A forensic expert proposes the establishment of a government chief pathologist's office that will be responsible for overseeing forensic pathology and related medical services.
Although the law requires ‘government’ medical practitioners to perform forensic exhumation and human remains identification when necessary, the majority of them lack the necessary expertise in medico-legal investigation. Speaking exclusively to The Citizen, Mr Wilson Jilala, a forensic expert from the National Museum of Tanzania, said the matter is fuelled by the fact that the country’s medical training curriculum does not offer such.
“It is unfortunate, the medical training curriculum in Tanzania for many years did not offer any courses of forensic exhumation and identification of human skeletal remains,” the forensic expert noted.
Mr Jilala explained that all forensic operations were undertaken by the Criminal Investigation Department (CID). Even after independence there was no special law governing post-mortem examinations of corpses during the police investigation until 1980 when the Inquest Act was enacted.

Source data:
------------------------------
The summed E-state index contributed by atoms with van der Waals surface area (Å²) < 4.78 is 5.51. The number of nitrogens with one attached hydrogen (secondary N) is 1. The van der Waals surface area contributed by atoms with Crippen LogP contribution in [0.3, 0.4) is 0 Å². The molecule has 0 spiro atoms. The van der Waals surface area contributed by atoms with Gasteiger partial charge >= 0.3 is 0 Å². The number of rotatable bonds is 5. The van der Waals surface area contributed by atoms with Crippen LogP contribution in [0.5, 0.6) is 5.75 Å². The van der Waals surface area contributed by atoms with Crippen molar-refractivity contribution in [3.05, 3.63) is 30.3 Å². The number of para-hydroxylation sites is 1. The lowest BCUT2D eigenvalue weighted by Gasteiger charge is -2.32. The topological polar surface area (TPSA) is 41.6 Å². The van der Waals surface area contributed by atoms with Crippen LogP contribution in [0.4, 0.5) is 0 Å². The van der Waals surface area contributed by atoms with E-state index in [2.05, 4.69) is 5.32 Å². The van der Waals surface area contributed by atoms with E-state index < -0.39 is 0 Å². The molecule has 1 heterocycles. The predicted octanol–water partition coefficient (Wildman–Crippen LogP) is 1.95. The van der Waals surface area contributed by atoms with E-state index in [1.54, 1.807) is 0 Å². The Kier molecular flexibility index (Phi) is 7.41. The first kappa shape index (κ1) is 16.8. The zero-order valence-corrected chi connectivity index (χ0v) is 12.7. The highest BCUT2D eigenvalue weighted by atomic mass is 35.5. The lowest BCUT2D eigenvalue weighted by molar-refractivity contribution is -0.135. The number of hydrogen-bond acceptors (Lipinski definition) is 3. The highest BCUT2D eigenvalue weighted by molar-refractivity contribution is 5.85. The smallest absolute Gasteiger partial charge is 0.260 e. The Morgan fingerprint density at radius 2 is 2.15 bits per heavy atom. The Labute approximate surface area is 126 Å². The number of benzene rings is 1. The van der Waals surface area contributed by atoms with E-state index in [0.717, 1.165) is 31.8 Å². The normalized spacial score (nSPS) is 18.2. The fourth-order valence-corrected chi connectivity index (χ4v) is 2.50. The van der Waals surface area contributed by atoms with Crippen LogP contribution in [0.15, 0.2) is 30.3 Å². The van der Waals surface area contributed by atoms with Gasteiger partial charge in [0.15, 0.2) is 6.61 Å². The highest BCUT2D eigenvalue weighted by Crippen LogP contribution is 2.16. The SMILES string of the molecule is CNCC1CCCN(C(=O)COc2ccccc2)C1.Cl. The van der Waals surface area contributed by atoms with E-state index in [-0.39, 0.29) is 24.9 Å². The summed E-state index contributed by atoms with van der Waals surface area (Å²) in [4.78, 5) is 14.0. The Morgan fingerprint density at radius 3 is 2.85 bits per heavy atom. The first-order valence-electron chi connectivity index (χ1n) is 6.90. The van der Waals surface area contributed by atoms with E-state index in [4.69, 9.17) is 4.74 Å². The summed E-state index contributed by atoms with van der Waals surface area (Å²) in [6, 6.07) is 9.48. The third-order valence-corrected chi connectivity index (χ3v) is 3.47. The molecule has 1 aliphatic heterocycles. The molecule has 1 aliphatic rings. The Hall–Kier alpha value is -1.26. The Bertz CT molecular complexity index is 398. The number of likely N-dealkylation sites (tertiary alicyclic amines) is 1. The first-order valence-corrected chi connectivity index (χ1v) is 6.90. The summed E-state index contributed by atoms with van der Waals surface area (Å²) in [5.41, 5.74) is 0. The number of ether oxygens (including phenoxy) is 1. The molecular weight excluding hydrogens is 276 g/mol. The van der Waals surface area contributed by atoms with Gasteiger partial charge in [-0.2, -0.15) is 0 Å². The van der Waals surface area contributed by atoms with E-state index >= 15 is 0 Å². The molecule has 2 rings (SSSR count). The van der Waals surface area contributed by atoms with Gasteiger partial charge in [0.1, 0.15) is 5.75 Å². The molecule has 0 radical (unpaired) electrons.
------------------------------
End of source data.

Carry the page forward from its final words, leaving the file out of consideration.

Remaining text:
Moreover, after the law was passed, it stated that the matter of post-mortem examination during the police investigation would be done by medical practitioners. In his study dubbed: ‘Forensic exhumation and human remains identification: A gap between the Inquest Act 1980 and medico-legal education in Tanzania’, the forensic expert urged that the medical curriculum was not updated to accommodate appropriate sections to meet the legal requirements.
As a result, the gap between legal requirements and medicolegal practices for medical practitioners in Tanzania was created, thus a challenge to medical practitioners who lack exhumation skills and human remains identification techniques.